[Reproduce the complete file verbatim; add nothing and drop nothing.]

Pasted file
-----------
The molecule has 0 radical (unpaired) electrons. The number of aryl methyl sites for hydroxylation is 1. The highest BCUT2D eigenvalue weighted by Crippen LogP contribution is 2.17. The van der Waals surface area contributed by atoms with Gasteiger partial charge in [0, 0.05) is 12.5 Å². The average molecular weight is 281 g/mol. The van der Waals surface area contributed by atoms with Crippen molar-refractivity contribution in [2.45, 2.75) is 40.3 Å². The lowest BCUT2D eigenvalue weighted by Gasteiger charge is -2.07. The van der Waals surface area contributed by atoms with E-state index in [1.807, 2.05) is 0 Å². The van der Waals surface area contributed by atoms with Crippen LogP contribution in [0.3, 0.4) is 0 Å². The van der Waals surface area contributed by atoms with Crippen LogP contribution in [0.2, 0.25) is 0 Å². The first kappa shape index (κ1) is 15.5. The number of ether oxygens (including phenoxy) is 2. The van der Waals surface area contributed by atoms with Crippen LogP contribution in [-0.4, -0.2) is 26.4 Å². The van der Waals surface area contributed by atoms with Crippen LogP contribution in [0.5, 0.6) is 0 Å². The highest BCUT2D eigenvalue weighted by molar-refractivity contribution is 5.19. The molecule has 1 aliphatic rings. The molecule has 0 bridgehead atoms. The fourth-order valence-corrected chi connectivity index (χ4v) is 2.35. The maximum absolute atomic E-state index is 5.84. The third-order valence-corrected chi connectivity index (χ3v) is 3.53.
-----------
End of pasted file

The molecule has 0 radical (unpaired) electrons. The number of aryl methyl sites for hydroxylation is 1. The highest BCUT2D eigenvalue weighted by Crippen LogP contribution is 2.17. The van der Waals surface area contributed by atoms with Gasteiger partial charge in [0, 0.05) is 12.5 Å². The average molecular weight is 281 g/mol. The van der Waals surface area contributed by atoms with Crippen molar-refractivity contribution in [2.45, 2.75) is 40.3 Å². The lowest BCUT2D eigenvalue weighted by Gasteiger charge is -2.07. The van der Waals surface area contributed by atoms with E-state index in [1.807, 2.05) is 0 Å². The van der Waals surface area contributed by atoms with Crippen LogP contribution in [0.3, 0.4) is 0 Å². The van der Waals surface area contributed by atoms with Crippen LogP contribution in [0.2, 0.25) is 0 Å². The first kappa shape index (κ1) is 15.5. The number of ether oxygens (including phenoxy) is 2. The van der Waals surface area contributed by atoms with Crippen LogP contribution in [-0.4, -0.2) is 26.4 Å². The van der Waals surface area contributed by atoms with Crippen LogP contribution in [0.5, 0.6) is 0 Å². The highest BCUT2D eigenvalue weighted by molar-refractivity contribution is 5.19. The molecule has 1 aliphatic rings. The molecule has 0 bridgehead atoms. The fourth-order valence-corrected chi connectivity index (χ4v) is 2.35. The maximum absolute atomic E-state index is 5.84. The third-order valence-corrected chi connectivity index (χ3v) is 3.53.